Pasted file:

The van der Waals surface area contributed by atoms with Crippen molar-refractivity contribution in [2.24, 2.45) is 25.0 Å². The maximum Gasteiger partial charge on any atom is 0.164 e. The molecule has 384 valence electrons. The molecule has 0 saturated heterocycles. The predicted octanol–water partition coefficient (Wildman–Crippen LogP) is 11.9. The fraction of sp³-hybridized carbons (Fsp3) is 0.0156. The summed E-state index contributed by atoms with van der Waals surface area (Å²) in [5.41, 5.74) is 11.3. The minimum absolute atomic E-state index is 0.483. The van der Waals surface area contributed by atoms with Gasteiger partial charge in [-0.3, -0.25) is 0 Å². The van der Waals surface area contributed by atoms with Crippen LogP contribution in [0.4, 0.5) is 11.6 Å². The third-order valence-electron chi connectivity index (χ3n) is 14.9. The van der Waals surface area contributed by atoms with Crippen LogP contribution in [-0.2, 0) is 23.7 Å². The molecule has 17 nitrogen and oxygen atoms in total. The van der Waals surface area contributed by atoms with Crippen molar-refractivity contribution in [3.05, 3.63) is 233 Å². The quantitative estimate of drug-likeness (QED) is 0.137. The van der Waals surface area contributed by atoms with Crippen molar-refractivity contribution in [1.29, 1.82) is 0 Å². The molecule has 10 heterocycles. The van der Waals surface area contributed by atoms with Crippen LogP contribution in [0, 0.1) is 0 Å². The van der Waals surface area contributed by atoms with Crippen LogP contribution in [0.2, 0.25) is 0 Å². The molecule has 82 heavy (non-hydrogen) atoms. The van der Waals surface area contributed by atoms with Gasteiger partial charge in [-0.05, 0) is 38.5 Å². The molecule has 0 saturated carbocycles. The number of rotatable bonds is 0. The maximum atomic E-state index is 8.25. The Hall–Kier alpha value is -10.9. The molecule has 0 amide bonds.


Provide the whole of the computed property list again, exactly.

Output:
The van der Waals surface area contributed by atoms with Crippen molar-refractivity contribution in [2.24, 2.45) is 25.0 Å². The maximum Gasteiger partial charge on any atom is 0.164 e. The molecule has 384 valence electrons. The molecule has 0 saturated heterocycles. The predicted octanol–water partition coefficient (Wildman–Crippen LogP) is 11.9. The fraction of sp³-hybridized carbons (Fsp3) is 0.0156. The summed E-state index contributed by atoms with van der Waals surface area (Å²) in [5.41, 5.74) is 11.3. The minimum absolute atomic E-state index is 0.483. The van der Waals surface area contributed by atoms with Gasteiger partial charge in [-0.3, -0.25) is 0 Å². The van der Waals surface area contributed by atoms with Crippen LogP contribution in [0.4, 0.5) is 11.6 Å². The third-order valence-electron chi connectivity index (χ3n) is 14.9. The van der Waals surface area contributed by atoms with Crippen LogP contribution in [-0.2, 0) is 23.7 Å². The molecule has 17 nitrogen and oxygen atoms in total. The van der Waals surface area contributed by atoms with Crippen molar-refractivity contribution in [3.05, 3.63) is 233 Å². The quantitative estimate of drug-likeness (QED) is 0.137. The van der Waals surface area contributed by atoms with Crippen molar-refractivity contribution in [1.29, 1.82) is 0 Å². The molecule has 10 heterocycles. The van der Waals surface area contributed by atoms with Crippen LogP contribution in [0, 0.1) is 0 Å². The van der Waals surface area contributed by atoms with Crippen LogP contribution in [0.2, 0.25) is 0 Å². The molecule has 82 heavy (non-hydrogen) atoms. The van der Waals surface area contributed by atoms with Gasteiger partial charge in [-0.05, 0) is 38.5 Å². The molecule has 0 saturated carbocycles. The number of rotatable bonds is 0. The maximum atomic E-state index is 8.25. The Hall–Kier alpha value is -10.9. The molecule has 0 amide bonds.